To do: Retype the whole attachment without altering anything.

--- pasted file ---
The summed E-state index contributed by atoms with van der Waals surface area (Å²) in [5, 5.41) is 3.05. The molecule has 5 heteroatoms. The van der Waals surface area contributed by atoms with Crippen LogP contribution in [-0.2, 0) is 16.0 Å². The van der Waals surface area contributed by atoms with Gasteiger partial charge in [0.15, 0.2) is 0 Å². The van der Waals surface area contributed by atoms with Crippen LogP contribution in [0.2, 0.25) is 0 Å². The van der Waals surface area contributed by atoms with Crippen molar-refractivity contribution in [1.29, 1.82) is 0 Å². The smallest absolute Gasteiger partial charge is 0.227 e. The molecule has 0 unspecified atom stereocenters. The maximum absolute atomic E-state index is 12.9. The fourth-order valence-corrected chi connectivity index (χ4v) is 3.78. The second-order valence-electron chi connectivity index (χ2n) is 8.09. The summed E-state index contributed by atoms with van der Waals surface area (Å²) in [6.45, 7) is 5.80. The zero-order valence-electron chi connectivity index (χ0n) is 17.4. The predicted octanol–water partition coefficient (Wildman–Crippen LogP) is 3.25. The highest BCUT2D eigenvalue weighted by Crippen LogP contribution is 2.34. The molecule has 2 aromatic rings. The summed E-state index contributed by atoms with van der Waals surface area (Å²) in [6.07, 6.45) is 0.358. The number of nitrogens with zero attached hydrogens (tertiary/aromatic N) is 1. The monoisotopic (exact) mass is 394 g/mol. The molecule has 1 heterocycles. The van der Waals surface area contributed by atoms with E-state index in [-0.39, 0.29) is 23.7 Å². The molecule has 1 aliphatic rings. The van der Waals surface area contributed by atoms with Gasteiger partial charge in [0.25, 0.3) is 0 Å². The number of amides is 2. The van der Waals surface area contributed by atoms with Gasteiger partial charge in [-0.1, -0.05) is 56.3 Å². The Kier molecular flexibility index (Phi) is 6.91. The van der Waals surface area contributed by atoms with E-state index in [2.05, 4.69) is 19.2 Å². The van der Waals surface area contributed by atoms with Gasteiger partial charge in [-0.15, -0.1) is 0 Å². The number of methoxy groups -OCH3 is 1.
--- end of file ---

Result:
The summed E-state index contributed by atoms with van der Waals surface area (Å²) in [5, 5.41) is 3.05. The molecule has 5 heteroatoms. The van der Waals surface area contributed by atoms with Crippen LogP contribution in [-0.2, 0) is 16.0 Å². The van der Waals surface area contributed by atoms with Gasteiger partial charge in [0.15, 0.2) is 0 Å². The van der Waals surface area contributed by atoms with Crippen LogP contribution in [0.2, 0.25) is 0 Å². The van der Waals surface area contributed by atoms with Crippen molar-refractivity contribution in [1.29, 1.82) is 0 Å². The smallest absolute Gasteiger partial charge is 0.227 e. The molecule has 0 unspecified atom stereocenters. The maximum absolute atomic E-state index is 12.9. The fourth-order valence-corrected chi connectivity index (χ4v) is 3.78. The second-order valence-electron chi connectivity index (χ2n) is 8.09. The summed E-state index contributed by atoms with van der Waals surface area (Å²) in [6.45, 7) is 5.80. The zero-order valence-electron chi connectivity index (χ0n) is 17.4. The predicted octanol–water partition coefficient (Wildman–Crippen LogP) is 3.25. The highest BCUT2D eigenvalue weighted by Crippen LogP contribution is 2.34. The molecule has 2 aromatic rings. The summed E-state index contributed by atoms with van der Waals surface area (Å²) in [6.07, 6.45) is 0.358. The number of nitrogens with zero attached hydrogens (tertiary/aromatic N) is 1. The monoisotopic (exact) mass is 394 g/mol. The molecule has 1 heterocycles. The van der Waals surface area contributed by atoms with E-state index in [-0.39, 0.29) is 23.7 Å². The molecule has 1 aliphatic rings. The van der Waals surface area contributed by atoms with Gasteiger partial charge in [0.25, 0.3) is 0 Å². The number of amides is 2. The van der Waals surface area contributed by atoms with Gasteiger partial charge in [-0.1, -0.05) is 56.3 Å². The Kier molecular flexibility index (Phi) is 6.91. The van der Waals surface area contributed by atoms with E-state index in [2.05, 4.69) is 19.2 Å². The van der Waals surface area contributed by atoms with Gasteiger partial charge in [-0.15, -0.1) is 0 Å². The number of methoxy groups -OCH3 is 1.